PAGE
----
When Knights and Conquests Heritage Centre in Granard, County Longford, Ireland had their National Heritage Week in August of 2021 someone approached the general manager Bartle D’Arcy who was wearing a costume of chain mail.
The man, who will remain anonymous, said he had “some of that at home”. Two days later the man brought in a complete hauberk, or chain mail vest. D’Arcy was shocked as he had never seen a full vest as a discovered artifact.
The man who had it claimed he was doing some work on his property using a digger bucket. The hauberk came up with the dirt from a drain and fortunately, caught someone’s eye.
The man, not knowing what he had, just threw it into his shed. As it turns out the artifact is over eight hundred years old and of Norman origin, according to irishtimes.com.
The reason the chain mail survived in such excellent condition was because it was in water. According to D’Arcy, rust only occurs when water and air mix.
After showcasing it in the Norman Heritage display for Heritage week, it went to the National Museum of Ireland for restoration and verification.
The museum is subjecting the vest to X-rays, consulting with those who are experts in the genre and comparing it to chain mail already dated and verified.
According to medievallondon.ace.fordham.edu, chain mail became a popular means of protecting oneself during the late Middle Ages from about 1300 to 1485. It would deflect arrows and sword tips but useless against larger weapons.
If it was severely bent it could cause injuries by poking into the wearer’s skin. Because it was made from iron it was extremely heavy and could get very hot in the sun.
It was made by fashioning iron wire into links that were flattened by a hammer with enough layers to make a strong fabric.
Some substituted chain mail for bulky armour and some combined the two. Within the first few years after chain mail shirts were being used headpieces, shirts, vests, gloves, and leg coverings were available.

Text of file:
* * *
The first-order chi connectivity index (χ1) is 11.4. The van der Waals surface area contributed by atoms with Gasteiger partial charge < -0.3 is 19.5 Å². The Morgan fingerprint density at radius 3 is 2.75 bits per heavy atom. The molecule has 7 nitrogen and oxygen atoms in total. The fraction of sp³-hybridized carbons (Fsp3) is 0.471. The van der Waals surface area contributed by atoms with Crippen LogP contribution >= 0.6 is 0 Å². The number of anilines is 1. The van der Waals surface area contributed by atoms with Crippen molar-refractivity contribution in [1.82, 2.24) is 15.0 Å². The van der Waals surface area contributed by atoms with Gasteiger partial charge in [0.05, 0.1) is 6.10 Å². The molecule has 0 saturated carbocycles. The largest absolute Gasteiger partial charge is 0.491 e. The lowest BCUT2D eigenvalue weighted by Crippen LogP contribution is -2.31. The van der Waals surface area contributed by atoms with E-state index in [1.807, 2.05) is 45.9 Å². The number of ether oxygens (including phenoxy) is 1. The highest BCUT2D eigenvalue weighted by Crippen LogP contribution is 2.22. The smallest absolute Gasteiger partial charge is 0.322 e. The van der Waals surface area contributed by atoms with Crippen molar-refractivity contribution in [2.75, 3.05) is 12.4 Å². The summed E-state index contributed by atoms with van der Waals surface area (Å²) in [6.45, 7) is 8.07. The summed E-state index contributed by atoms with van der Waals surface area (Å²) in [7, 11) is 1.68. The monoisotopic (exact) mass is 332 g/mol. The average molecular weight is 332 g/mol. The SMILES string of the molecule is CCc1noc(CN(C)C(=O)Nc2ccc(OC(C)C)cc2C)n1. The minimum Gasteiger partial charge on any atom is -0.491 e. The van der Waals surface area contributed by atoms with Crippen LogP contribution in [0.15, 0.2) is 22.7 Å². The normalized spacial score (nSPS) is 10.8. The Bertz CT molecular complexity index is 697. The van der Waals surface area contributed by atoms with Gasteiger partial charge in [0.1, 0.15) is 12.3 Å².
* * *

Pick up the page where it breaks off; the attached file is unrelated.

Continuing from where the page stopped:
Only the wealthiest knights wore chain mail as it is so labour intensive to make the cost was out of reach of the common foot soldier. Today replica chain mail is made from aluminium to solve the weight problem but wouldn’t do much in a battle.
The use of chain mail in Ireland goes back to about 1172 just after the Norman invasion. The Normans left the largest earthwork in Ireland in Granard.
It was built on the site of a castle constructed by Richard de Tuite in 1199 when the Normans wanted complete control of the Emerald Isle.
The Motte, as it is called, is so high that one can see parts of nine countries and five lakes from the top. As with anything unknown, stories surround the Motte and what its contents may be. Some say it was for grain storage and is most likely empty while others believe the castle still stands inside the Motte.
D’Arcy believes the chain mail is affiliated to the castle due to the expense of the item at the time. According to irishtimes.com, D’Arcy remarked, “It is an amazing, extraordinary find. This all happened because of a chance encounter.
They didn’t know what it was because it got stuck in the digger bucket. Unless you knew your history you wouldn’t really know what it was”. The chain mail vest is scheduled to be put on display in Longford after the restoration, preservation and certification take place.
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The Knights & Conquests Heritage Center opened in the fall of 2018 due to the efforts of volunteers to create a tourist attraction around their Norman roots. Visitors can dress as Normans and take a walk on an interactive trip of knowledge.